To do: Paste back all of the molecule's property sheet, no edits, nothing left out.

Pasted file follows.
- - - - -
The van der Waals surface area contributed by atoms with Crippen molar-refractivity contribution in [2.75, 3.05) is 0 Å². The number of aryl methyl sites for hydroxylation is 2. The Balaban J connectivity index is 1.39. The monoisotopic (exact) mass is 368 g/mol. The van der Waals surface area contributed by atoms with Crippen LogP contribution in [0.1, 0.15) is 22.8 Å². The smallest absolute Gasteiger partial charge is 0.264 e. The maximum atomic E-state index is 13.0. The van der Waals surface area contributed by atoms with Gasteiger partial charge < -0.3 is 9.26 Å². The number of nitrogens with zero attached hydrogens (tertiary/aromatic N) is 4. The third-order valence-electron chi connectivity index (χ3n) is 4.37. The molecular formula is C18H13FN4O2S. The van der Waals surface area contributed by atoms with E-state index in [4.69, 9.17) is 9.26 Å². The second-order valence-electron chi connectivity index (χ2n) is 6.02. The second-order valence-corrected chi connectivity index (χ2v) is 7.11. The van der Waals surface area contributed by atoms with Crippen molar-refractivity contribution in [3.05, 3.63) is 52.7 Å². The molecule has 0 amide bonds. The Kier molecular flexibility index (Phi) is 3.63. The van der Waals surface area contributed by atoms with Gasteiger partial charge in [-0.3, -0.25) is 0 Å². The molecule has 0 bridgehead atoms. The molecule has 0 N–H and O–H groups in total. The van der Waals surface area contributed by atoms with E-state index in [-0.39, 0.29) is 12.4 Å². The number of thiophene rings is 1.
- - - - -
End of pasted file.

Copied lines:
The van der Waals surface area contributed by atoms with Crippen molar-refractivity contribution in [2.75, 3.05) is 0 Å². The number of aryl methyl sites for hydroxylation is 2. The Balaban J connectivity index is 1.39. The monoisotopic (exact) mass is 368 g/mol. The van der Waals surface area contributed by atoms with Crippen LogP contribution in [0.1, 0.15) is 22.8 Å². The smallest absolute Gasteiger partial charge is 0.264 e. The maximum atomic E-state index is 13.0. The van der Waals surface area contributed by atoms with Gasteiger partial charge < -0.3 is 9.26 Å². The number of nitrogens with zero attached hydrogens (tertiary/aromatic N) is 4. The third-order valence-electron chi connectivity index (χ3n) is 4.37. The molecular formula is C18H13FN4O2S. The van der Waals surface area contributed by atoms with E-state index in [4.69, 9.17) is 9.26 Å². The second-order valence-electron chi connectivity index (χ2n) is 6.02. The second-order valence-corrected chi connectivity index (χ2v) is 7.11. The van der Waals surface area contributed by atoms with Crippen molar-refractivity contribution in [3.05, 3.63) is 52.7 Å². The molecule has 0 amide bonds. The Kier molecular flexibility index (Phi) is 3.63. The van der Waals surface area contributed by atoms with Gasteiger partial charge in [-0.3, -0.25) is 0 Å². The molecule has 0 bridgehead atoms. The molecule has 0 N–H and O–H groups in total. The van der Waals surface area contributed by atoms with E-state index in [-0.39, 0.29) is 12.4 Å². The number of thiophene rings is 1.